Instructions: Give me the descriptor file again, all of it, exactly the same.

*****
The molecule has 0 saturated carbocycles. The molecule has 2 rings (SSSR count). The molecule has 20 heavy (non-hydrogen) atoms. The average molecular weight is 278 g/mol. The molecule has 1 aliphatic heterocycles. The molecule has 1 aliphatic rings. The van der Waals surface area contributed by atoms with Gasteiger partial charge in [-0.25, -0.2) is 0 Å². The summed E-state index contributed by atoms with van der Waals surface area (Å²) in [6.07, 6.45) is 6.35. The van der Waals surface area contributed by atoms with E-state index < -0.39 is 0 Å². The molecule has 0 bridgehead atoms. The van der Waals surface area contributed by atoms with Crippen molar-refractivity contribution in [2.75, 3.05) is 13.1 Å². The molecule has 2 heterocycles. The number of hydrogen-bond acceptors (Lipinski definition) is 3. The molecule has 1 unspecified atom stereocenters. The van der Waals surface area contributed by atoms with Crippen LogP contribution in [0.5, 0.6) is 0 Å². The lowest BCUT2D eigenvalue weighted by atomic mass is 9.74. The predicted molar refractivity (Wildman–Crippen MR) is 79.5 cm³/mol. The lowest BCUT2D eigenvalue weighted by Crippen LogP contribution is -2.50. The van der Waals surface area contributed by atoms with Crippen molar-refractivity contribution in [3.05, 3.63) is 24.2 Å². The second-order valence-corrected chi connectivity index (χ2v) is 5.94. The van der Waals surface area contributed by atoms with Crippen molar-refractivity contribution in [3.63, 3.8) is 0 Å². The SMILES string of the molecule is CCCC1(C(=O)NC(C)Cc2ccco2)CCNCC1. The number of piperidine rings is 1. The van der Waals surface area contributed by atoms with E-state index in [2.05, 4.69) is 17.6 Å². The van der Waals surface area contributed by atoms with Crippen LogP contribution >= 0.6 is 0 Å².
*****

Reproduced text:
The molecule has 0 saturated carbocycles. The molecule has 2 rings (SSSR count). The molecule has 20 heavy (non-hydrogen) atoms. The average molecular weight is 278 g/mol. The molecule has 1 aliphatic heterocycles. The molecule has 1 aliphatic rings. The van der Waals surface area contributed by atoms with Gasteiger partial charge in [-0.25, -0.2) is 0 Å². The summed E-state index contributed by atoms with van der Waals surface area (Å²) in [6.07, 6.45) is 6.35. The van der Waals surface area contributed by atoms with E-state index < -0.39 is 0 Å². The molecule has 0 bridgehead atoms. The van der Waals surface area contributed by atoms with Crippen molar-refractivity contribution in [2.75, 3.05) is 13.1 Å². The molecule has 2 heterocycles. The number of hydrogen-bond acceptors (Lipinski definition) is 3. The molecule has 1 unspecified atom stereocenters. The van der Waals surface area contributed by atoms with Crippen LogP contribution in [0.5, 0.6) is 0 Å². The lowest BCUT2D eigenvalue weighted by atomic mass is 9.74. The predicted molar refractivity (Wildman–Crippen MR) is 79.5 cm³/mol. The lowest BCUT2D eigenvalue weighted by Crippen LogP contribution is -2.50. The van der Waals surface area contributed by atoms with Crippen molar-refractivity contribution in [3.05, 3.63) is 24.2 Å². The second-order valence-corrected chi connectivity index (χ2v) is 5.94. The van der Waals surface area contributed by atoms with Crippen molar-refractivity contribution in [3.63, 3.8) is 0 Å². The SMILES string of the molecule is CCCC1(C(=O)NC(C)Cc2ccco2)CCNCC1. The number of piperidine rings is 1. The van der Waals surface area contributed by atoms with E-state index in [2.05, 4.69) is 17.6 Å². The van der Waals surface area contributed by atoms with Crippen LogP contribution >= 0.6 is 0 Å².